Mangrove massacre astounds environmentalist

A mangrove (mānawa) murder mystery has a local environmentalist scratching his head over the culprit’s motive.

Whāingaroa Harbour Care stalwart and Waikato Regional Councillor Fred Lichtwark noticed the carnage to the protected shrub along the causeway from the one-way bridge round to the airstrip on Marine Parade on his way to the community board meeting last week.

Fred says the mangrove vandals have done a lot more damage to the wider environment by removing the ecologically significant native plant.

“They have been there for 50 years without being touched,” he says.

“This flies in the face of what Raglan is all about.”

Mangroves play an environmentally important role, including filtering heavy metals washed off nearby roads and roofs and reducing the amount released into the sea, providing food for snails, worms, shellfish, small fish and crabs, acting as buffers against erosion and storm surges, and oysters, mussels and barnacles attach themselves to the mangrove’s aerial roots.

With a stormwater pipe emptying into the harbour close by, Fred says the destruction of these filter plants negatively impacts the marine life in the harbour.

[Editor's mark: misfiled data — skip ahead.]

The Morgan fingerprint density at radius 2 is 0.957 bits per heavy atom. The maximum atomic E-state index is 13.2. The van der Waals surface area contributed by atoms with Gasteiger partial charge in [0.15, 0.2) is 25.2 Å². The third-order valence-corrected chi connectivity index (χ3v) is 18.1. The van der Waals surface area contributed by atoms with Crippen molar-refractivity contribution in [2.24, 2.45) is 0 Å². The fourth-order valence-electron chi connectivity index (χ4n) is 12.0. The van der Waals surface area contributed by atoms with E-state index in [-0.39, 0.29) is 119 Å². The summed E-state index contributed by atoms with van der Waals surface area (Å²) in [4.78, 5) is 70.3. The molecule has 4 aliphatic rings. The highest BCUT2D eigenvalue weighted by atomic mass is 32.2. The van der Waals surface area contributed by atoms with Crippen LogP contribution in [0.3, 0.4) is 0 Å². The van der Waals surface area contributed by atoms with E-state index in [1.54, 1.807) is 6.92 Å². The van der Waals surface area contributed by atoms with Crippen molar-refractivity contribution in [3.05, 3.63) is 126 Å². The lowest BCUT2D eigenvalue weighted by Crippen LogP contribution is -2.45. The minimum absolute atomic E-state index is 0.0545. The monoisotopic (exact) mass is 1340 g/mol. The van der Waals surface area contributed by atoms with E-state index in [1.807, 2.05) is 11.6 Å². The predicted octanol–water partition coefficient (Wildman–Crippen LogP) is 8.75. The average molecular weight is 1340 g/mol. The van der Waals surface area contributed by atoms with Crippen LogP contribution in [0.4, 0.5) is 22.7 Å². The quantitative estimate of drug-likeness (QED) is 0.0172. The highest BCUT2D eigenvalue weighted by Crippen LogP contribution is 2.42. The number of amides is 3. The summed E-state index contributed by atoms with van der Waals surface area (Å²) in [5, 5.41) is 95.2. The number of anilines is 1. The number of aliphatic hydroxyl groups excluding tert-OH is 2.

“The harbour is a nursery habitat for lemon fish, which is specific to Whāingaroa,” he says.

“It provides habitat for the mullet which are running at the moment and mussels even little scallops adhere to the roots of the mangrove.”

Fred can’t make any sense of the destruction which saw the vandal wade through thick mud armed with a cutting implement to hack more than a dozen mature mangroves.

“This is an idiotic thing to do,” Fred says.

“I don’t know if they were protesting against the Greens or what they were doing.”

Niwa’s recently released mangrove management guide warned that mangrove removal often did not have the desired effect of returning sandy flats and removal areas ended up looking unattractive and smelling foul.

Baby mussels growing on the mangrove aerial roots.

Research in 40 mangrove removal areas found the adverse effects were immediate and long-term and included sediment that lacked oxygen, was often black in colour and smelled of sulphur.

A Waikato Regional Council incident response team visited the site last Thursday and confirmed that 17 (of approximately 25 in the immediate area) mangroves had substantial foliage cut from them.

The council is keen to hear from anyone in the Raglan community who has any information about the incident and although only a relatively small number of plants were effected the council is interested in understanding why it has occurred.

People caught removing mangroves without first getting permission can be fined or prosecuted by the Waikato Regional Council.

Phone Waikato Regional Council 0800 800 401 if you have information about the mangrove incident.

Janine Jackson